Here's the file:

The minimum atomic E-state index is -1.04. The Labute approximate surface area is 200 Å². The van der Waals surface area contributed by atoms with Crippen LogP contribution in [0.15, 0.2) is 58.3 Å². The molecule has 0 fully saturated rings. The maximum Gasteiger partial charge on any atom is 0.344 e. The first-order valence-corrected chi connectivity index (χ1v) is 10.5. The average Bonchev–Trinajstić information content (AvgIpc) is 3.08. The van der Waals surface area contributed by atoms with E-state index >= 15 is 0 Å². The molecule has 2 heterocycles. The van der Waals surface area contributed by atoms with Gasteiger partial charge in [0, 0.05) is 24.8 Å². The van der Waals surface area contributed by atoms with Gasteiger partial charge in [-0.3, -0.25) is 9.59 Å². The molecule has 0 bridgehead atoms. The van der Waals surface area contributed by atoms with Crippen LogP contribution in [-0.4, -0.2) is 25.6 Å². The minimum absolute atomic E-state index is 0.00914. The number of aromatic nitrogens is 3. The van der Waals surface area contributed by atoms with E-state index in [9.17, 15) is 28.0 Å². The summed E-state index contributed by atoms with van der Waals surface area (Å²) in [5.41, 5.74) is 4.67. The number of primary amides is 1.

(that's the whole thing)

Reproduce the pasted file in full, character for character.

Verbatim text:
The minimum atomic E-state index is -1.04. The Labute approximate surface area is 200 Å². The van der Waals surface area contributed by atoms with Crippen LogP contribution in [0.15, 0.2) is 58.3 Å². The molecule has 0 fully saturated rings. The maximum Gasteiger partial charge on any atom is 0.344 e. The first-order valence-corrected chi connectivity index (χ1v) is 10.5. The average Bonchev–Trinajstić information content (AvgIpc) is 3.08. The van der Waals surface area contributed by atoms with E-state index >= 15 is 0 Å². The molecule has 2 heterocycles. The van der Waals surface area contributed by atoms with Gasteiger partial charge in [0, 0.05) is 24.8 Å². The van der Waals surface area contributed by atoms with Gasteiger partial charge in [-0.3, -0.25) is 9.59 Å². The molecule has 0 bridgehead atoms. The van der Waals surface area contributed by atoms with Crippen LogP contribution in [-0.4, -0.2) is 25.6 Å². The minimum absolute atomic E-state index is 0.00914. The number of aromatic nitrogens is 3. The van der Waals surface area contributed by atoms with E-state index in [9.17, 15) is 28.0 Å². The summed E-state index contributed by atoms with van der Waals surface area (Å²) in [5.41, 5.74) is 4.67. The number of primary amides is 1.